The hadith literature too, supports birth control both in direct and indirect ways. One hadith says: Those few (qalil) who are virtuous are superior to those many (kathir) who are undesirable. The implication of this hadith is obvious. It favours a small number of people who have better opportunities of moral and ethical development. Allama MH Alvi has also quoted this hadith in support of family planning. There is also a famous hadith which makes acquisition of knowledge compulsory for all Muslims, males as well as females. The word faridat (obligatory) is very important in this hadith. This is further reinforced by yet another hadith which says acquire knowledge even if it is available in China (China was considered farthest from Arabia in those days).
Both these traditions make it clear that it is obligatory for Muslims to give education to themselves and to their children even if they have to travel to far off places. But if means are limited and the family is large, Muslims cannot fulfil this important obligation. Thus, their Muslimness will remain incomplete. It is thus inevitable for them to keep the size of their families small, if they want to give the best possible education to their children. It is a pity that these important traditions are not being focused upon by theologians. Of course, some theologians maintain that by ‘ilm (knowledge) in this tradition, is meant knowledge of Islam and not wordly knowledge. Firstly there is no available evidence to corroborate this point of view. The word ‘ilm in Arabic has very wide connotations and embraces all varieties of knowledge, religious as well as wordly, physical as well as moral and spiritual. The Prophet is asking Muslims to go even to China for acquiring knowledge and China obviously was not the centre of Islamic knowledge. Thus, from this context also, it is clear that the Prophet meant worldly knowledge as well. But even if it is confined to religious knowledge, it would not be possible for parents to give higher Islamic knowledge to their children, if they are too many. ‘Ilm, it must be noted, implies moral and spiritual development also and it is not possible to impart higher knowledge and ensure spiritual and moral development if there are too many children.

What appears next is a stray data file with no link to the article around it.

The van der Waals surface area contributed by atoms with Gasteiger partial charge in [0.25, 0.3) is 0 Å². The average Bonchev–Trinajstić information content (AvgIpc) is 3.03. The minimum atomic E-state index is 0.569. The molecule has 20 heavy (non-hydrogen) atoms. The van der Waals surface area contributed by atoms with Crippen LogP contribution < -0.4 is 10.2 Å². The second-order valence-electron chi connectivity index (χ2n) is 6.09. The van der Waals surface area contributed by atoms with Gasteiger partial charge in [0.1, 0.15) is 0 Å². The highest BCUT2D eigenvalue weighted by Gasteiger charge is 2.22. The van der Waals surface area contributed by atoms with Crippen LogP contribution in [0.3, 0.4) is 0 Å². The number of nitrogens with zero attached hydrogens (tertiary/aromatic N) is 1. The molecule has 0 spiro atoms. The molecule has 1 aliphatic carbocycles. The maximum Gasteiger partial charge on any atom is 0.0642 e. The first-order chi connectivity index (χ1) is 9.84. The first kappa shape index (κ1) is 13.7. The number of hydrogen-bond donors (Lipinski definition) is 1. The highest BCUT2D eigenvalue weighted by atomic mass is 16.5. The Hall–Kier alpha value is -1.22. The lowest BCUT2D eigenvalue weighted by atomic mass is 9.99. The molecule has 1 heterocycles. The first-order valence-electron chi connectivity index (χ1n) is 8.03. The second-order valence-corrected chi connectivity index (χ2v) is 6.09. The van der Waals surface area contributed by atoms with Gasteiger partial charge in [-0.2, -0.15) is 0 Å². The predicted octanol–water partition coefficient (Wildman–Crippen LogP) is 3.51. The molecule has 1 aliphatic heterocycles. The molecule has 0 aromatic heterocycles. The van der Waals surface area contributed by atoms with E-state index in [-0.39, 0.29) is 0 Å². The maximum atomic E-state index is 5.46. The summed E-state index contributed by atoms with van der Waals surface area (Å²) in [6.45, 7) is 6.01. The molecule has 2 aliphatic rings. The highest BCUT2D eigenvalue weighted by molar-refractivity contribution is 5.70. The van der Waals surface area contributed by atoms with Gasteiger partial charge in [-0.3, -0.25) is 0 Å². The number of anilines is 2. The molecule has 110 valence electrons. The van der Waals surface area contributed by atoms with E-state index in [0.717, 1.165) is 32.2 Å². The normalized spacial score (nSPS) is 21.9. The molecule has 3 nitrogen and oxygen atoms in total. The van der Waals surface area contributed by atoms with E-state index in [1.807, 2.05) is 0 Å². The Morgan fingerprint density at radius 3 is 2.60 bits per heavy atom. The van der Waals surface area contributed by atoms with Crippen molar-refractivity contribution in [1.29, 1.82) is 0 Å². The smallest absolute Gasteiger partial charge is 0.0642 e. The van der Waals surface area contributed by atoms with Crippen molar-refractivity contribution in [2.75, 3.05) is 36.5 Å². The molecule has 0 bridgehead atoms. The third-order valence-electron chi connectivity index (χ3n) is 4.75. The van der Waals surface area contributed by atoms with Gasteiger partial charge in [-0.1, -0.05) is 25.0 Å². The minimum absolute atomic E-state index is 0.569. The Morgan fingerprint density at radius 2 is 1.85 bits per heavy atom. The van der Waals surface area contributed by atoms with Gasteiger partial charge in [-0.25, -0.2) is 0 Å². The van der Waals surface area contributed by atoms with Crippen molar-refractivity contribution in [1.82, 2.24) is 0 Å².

Apart from an indirect support for a small family from Prophet’s traditions, there are many traditions which lend direct support. Thus Imam Ghazzali, a Muslim theologian, philosopher and sufi of great eminence, mentions a tradition from the Prophet which says: “Smallness of a family (qillat al’ayal) is a facility (yusur) and its largeness (Kathrat) results in faqr (indigence, poverty). This hadith needs no comment. The holy Prophet is clearly exhorting Muslims to have a small family as it would ensure more easiness and facility in life and avoid a large family as it would lead to indigence and poverty. The Prophet is also reported to have said that the best of people (Khayar al-nas) is one who has less burden of children on his back (Khafif al-zahr min al-ayal). On being asked what he meant by khafif al-zahr (light backed), he clarified one who has a small number of children. This tradition also hardly needs any comment and is directly in support of a small planned family.